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PureScript TW Meetup #13: Introduction to Type Class

Fd9f21969cd8a0cbf0b2f48a9af0cc28?s=47 cybai
February 07, 2018

PureScript TW Meetup #13: Introduction to Type Class

Fd9f21969cd8a0cbf0b2f48a9af0cc28?s=128

cybai

February 07, 2018
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  1. PureScript Meetup #13 Introduction to Type Class CYBAI _cybai 1

  2. Agenda • Introduction to Type Class • Common Type Class:

    Show, Eq, and Ord • Type Class: Semigroup, Monoid and Foldable • Derive • Comparison to Interface • References 2
  3. Syntax 3 Name of Type Class Method of this type

    class Type Signature of the method class Eq a where eq :: a -> a -> Boolean `class` keyword to declare Type Class
  4. Introduction to Type Class 4

  5. – haskellbook, CH6 “Where a declaration of a type defines

    how that type in particular is created, a declaration of a typeclass defines how a set of types are consumed or used in computations.” 5
  6. Introduction 6 If you know other programming languages with a

    similar concept, it may help to think of typeclasses as being like interfaces to data that can work across multiple datatypes. Ref: haskellbook, CH6 “The goal is to define a datatype by cases, where one can add new cases to the datatype and new functions over the datatype, without recompiling existing code, and while retaining static type safety (e.g., no casts).”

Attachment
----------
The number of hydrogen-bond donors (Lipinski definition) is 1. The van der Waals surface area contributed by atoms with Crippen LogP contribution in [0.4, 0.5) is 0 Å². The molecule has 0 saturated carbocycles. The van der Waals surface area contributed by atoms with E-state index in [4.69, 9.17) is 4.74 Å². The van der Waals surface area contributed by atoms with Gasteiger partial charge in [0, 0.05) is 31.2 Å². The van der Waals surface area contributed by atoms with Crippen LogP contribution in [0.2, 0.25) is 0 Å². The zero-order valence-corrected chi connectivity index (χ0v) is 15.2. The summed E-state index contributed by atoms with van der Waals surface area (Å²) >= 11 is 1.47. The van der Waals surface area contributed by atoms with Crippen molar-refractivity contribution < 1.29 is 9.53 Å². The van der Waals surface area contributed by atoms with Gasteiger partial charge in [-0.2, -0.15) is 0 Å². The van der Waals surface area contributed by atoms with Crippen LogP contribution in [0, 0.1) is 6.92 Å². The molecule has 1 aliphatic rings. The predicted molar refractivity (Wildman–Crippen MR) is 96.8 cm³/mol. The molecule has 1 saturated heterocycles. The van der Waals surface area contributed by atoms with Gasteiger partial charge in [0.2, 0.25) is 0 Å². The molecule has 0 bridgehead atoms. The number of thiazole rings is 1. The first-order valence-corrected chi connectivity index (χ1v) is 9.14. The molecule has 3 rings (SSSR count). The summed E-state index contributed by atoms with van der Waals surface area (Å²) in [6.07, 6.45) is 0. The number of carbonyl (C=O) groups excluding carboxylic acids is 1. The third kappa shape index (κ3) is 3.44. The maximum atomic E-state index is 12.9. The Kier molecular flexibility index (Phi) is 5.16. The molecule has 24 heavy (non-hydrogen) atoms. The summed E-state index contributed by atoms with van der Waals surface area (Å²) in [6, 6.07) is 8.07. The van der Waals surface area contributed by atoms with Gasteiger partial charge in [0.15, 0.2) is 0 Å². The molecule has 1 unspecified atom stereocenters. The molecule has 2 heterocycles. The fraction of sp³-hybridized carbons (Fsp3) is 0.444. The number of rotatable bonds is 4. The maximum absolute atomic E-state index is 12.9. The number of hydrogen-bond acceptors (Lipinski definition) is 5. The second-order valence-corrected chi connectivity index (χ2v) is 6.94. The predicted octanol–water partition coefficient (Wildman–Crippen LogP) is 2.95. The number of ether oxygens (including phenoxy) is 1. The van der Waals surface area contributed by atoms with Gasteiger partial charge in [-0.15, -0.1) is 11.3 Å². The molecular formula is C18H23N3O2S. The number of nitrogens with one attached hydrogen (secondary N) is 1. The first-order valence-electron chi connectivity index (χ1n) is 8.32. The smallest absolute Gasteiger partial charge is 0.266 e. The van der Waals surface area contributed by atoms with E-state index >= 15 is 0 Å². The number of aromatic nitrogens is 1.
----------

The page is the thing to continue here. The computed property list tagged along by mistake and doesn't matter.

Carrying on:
7. Let’s start from Common Type Class. 7

  8. Common Type Class 8 What does this mean?

  9. Common Type Class 9 This means our datatype doesn’t have

    instance of `Show` type class; thus, we need to instantiate Show for Browser datatype.
  10. Common Type Class 10 Show Ref: Data.Show type class declaration

  11. Common Type Class 11 Show instance showBrowser :: Show Browser

    where show Chrome = "Chrome" show Firefox = "Firefox" show Servo = "Servo" `instance` keyword to declare an instance of Type Class The Type Class of this instantiation The type provided for this instantiation `where` keyword terminates the initial declaration and beginning of the instance. Implement method(s) included in the Type Class
  12. Common Type Class 12 Show After instantiated, your data type

    can be shown in REPL now.
  13. Common Type Class 13 Eq Ref: Data.Eq type class declaration

  14. Common Type Class 14 Eq When we define the type

    class method, we can only define the method with type signature. Type signature can make sure that we’ll always have same type though. However, we cannot guarantee correct logic for users. Thus, we can define laws for the type class and let user follow them.
  15. Common Type Class 15 Eq Let’s have an insane example.

  16. Common Type Class 16 Eq Let’s have an insane example.

    instance eqBrowser :: Eq Browser where eq Chrome Firefox = true eq Firefox Firefox = true eq _ _ = false Obviously, we can see Chrome is equal to Firefox but Firefox is not equal to Chrome.
  17. Common Type Class 17 Eq Thus, when we’re instantiating type

    class for our datatypes, please prove it correctly. instance eqBrowser :: Eq Browser where eq Chrome Chrome = true eq Firefox Firefox = true eq Servo Servo = true eq _ _ = false
  18. Common Type Class 18 Eq After implementing the `eq` correctly,

    now we can get correct and reasonable result from it.
  19. Common Type Class 19 Ord Ref: Data.Ord type class declaration